When I think back to each placement, I realize how fortunate we were to have community surround us. Depending on the child’s age and their specific needs, as well as our family’s needs, the type of help I received varied.
Meal delivery was essential when we had twin eight month old babies as our first placement. (My family and I ate tastier food because I wasn’t cooking!) But, when we had six year olds, we needed people to help me navigate the world of IEPs (Individualized Education Plans) and educational rights.
Once in a while, we desperately needed our FFA to find a respite family so we could have a weekend to regroup as a family. Stocking up on essential supplies was crucial when we fostered a four week old baby. When our foster child had behavioral issues that required one-on-one attention, I needed some adults at church to take on the duty of a buddy at church. These amazingly loving adults spent two hours every Sunday providing the safe place that the child needed. Their loving service enabled me to continue serving at church and participate in the worship time to feed my soul.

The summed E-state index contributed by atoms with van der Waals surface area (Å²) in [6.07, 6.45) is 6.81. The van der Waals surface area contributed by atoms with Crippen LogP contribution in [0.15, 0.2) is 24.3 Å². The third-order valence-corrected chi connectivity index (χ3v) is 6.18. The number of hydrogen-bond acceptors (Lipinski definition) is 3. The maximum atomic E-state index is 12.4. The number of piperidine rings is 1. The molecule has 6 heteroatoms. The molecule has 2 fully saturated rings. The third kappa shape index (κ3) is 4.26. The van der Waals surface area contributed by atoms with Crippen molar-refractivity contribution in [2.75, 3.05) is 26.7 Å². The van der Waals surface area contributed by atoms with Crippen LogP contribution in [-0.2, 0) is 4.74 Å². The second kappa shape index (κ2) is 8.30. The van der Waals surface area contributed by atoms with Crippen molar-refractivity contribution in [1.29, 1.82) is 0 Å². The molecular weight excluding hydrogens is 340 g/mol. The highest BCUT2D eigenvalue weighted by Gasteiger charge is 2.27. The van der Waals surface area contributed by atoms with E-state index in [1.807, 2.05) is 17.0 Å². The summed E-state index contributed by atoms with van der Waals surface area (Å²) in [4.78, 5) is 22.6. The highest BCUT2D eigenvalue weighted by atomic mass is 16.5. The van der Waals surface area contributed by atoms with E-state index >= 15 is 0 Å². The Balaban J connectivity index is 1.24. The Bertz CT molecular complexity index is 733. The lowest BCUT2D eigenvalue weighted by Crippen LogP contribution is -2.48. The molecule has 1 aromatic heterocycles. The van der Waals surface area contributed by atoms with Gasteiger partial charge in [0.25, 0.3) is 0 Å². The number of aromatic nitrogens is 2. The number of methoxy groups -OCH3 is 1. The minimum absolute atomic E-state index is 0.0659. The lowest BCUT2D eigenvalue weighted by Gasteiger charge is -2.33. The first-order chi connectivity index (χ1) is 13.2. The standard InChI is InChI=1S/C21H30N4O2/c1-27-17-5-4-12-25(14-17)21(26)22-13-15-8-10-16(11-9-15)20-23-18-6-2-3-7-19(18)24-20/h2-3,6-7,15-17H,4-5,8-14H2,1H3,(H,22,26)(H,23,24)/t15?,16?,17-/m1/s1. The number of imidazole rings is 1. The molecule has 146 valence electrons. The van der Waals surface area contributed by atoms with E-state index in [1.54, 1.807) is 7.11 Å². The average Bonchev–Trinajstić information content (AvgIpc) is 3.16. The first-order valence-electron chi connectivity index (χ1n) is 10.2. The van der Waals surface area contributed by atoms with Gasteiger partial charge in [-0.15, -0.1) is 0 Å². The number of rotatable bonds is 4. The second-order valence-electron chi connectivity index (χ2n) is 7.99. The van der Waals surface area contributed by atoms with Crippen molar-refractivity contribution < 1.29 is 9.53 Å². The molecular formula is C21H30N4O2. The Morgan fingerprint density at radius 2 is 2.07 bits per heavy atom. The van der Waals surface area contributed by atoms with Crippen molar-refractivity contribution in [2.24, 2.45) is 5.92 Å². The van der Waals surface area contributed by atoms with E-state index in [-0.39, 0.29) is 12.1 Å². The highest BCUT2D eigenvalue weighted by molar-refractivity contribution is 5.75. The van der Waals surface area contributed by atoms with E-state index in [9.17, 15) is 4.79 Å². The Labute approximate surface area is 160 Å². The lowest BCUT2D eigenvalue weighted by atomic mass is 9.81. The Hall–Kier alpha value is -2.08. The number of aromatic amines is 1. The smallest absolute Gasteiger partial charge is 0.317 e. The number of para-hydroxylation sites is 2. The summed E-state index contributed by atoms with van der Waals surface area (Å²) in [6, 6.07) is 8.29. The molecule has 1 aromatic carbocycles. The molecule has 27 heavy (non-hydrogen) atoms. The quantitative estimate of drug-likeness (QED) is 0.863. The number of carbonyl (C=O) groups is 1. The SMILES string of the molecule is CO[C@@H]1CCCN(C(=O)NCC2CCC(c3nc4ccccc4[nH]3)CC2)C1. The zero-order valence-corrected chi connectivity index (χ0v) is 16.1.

Our family could not have walked this journey of fostering without a vast number of friends and cheerleaders who stepped up and said, “Here I am! Let me help you!” We are so grateful.
Being honest about how hard fostering is, the kind of help you desperately need, and being proactive about asking for help will enable you to have the bandwidth to be the foster parents you want to be and are called to be
**If you have not read the first two lessons, check out Lesson 1: Know Thyself and Lesson 2: Get Comfortable with Ambiguity. They provide helpful framework for fostering.**